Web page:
Ducey thrown a few softballs, one curve at end of 2017 Arizona Legislature
As the 2017 Arizona State legislative session ends, Gov. Doug Ducey was handed 14 softball pieces of legislation and one high heater.
The majority of soon-to-be laws that were handed to Ducey to sign at the end of the session we’re surprisingly not Republican-backed tax breaks that are all written under the promise of job creation and small business growth.
Let me explain: For the past few presidential administrations, high-ranking positions have been filled by former employees of Goldman Sachs, which yields the nickname Government Sachs.
The Arizona version of Goldman Sachs would be Intel.
We are just a smaller version, as high-ranking positions in governor’s administrations are filled by former employees of Intel.
Before you grab your torches and pitchforks and scream about the corporate welfare that is taking place in our own state for one of its biggest employers, your state legislators are in a tight spot.
We hear the term corporate welfare quite often. I think a better way of putting it is corporate extortion or corporate shakedowns.
In our case, Intel is one of the largest employers in the state.
The majority of those employees reside in the Chandler area. Intel is one of the pillars of the southeast Valley’s economy.
All Intel has to do is communicate to Ducey and your legislators that it is getting better offers, better tax breaks or better cash incentives to move their headquarters and their operations to a different state.
The impact of Intel leaving would be devastating.
Don’t believe me? Ask Houston what happened after Enron went down.
Now to the high and tight heater that Ducey was tossed at the end of the legislative session. This one is my favorite because it is a clear look into how the sausage is made and how the legislative chess game is played.
This thin slice of sneakiness comes courtesy of Republican state Rep. Jill Norgaard.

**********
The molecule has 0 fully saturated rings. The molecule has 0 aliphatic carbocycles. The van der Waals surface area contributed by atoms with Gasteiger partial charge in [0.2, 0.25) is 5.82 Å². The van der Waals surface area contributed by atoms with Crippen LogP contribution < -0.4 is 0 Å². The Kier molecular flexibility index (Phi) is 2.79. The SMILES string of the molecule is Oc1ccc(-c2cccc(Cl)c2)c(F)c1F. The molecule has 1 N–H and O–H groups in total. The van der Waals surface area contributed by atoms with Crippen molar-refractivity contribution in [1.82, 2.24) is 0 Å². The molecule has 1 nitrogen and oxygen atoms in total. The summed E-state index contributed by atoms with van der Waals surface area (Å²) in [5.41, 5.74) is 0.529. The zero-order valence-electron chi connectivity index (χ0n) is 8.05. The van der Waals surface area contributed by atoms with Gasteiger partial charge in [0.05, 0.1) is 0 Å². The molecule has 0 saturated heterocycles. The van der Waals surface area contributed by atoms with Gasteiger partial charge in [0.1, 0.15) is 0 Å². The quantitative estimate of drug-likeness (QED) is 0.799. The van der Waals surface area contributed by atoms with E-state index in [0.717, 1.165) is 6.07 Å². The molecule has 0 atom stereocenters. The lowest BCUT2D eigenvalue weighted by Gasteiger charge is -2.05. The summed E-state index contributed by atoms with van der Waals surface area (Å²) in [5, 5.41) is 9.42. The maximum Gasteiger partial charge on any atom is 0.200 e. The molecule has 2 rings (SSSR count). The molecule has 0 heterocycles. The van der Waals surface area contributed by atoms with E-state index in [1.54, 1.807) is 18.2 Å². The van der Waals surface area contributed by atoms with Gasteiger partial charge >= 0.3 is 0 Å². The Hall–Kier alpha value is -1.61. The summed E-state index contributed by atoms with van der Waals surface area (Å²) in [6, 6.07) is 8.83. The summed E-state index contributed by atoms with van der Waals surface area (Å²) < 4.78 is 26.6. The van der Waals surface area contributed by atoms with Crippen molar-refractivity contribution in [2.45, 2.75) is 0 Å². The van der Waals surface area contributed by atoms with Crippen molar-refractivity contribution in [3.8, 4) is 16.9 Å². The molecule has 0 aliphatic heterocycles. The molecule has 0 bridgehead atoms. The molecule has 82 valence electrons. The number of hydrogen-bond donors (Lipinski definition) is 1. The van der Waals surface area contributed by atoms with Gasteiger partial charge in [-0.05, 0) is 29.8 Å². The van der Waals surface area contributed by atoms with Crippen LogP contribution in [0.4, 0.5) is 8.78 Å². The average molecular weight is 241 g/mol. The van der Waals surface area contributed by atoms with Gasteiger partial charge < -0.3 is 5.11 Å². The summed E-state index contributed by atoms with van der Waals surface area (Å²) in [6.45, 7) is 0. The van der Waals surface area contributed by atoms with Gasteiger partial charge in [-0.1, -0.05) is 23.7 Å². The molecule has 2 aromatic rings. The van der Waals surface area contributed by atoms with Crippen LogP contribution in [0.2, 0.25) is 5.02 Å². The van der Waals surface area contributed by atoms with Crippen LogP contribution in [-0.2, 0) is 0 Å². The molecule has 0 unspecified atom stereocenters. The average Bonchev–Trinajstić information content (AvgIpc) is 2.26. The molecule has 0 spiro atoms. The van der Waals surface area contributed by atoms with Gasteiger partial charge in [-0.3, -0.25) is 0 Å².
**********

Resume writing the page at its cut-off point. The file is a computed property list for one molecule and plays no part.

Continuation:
A while back, she tried to push legislation that would eliminate sales tax for jet seller NetJets. Ducey vetoed that piece of legislation.
This time, she sneaked it in to the Intel tax break bill, which almost guarantees Ducey will not veto it. Unbelievable!
One more piece caught my attention: On Wednesday, I discussed my excitement for a proposal by speaker J.D. Mesnard. It’s a smart move but it’s unbelievable.
The proposal called for 50 percent of increases in education spending from funds generated by Proposition 123 and the like to go directly to teacher raises. I — and most likely the majority of Arizona applauded — that proposal.
Ducey said Prop. 123 is settled and we are not going to renegotiate the terms of the settlement.
That statement made speaker Mesnard tuck his tail between his legs and head for the hills. He pulled the proposal from any piece of legislation that would be placed on Ducey’s desk.
Once again, that just shows how little our state’s legislators value education. That’s just sad.
- Northern Arizona police department searching for misplaced handgun
- Arizona DREAMer named among Forbes Magazine’s 30 Under 30
- How much should you spend to avoid post-holiday blues in Arizona?
- Part of world’s largest telescope to be built at University of Arizona
- Scottsdale to welcome Arizona’s first ‘dockless’ bike share program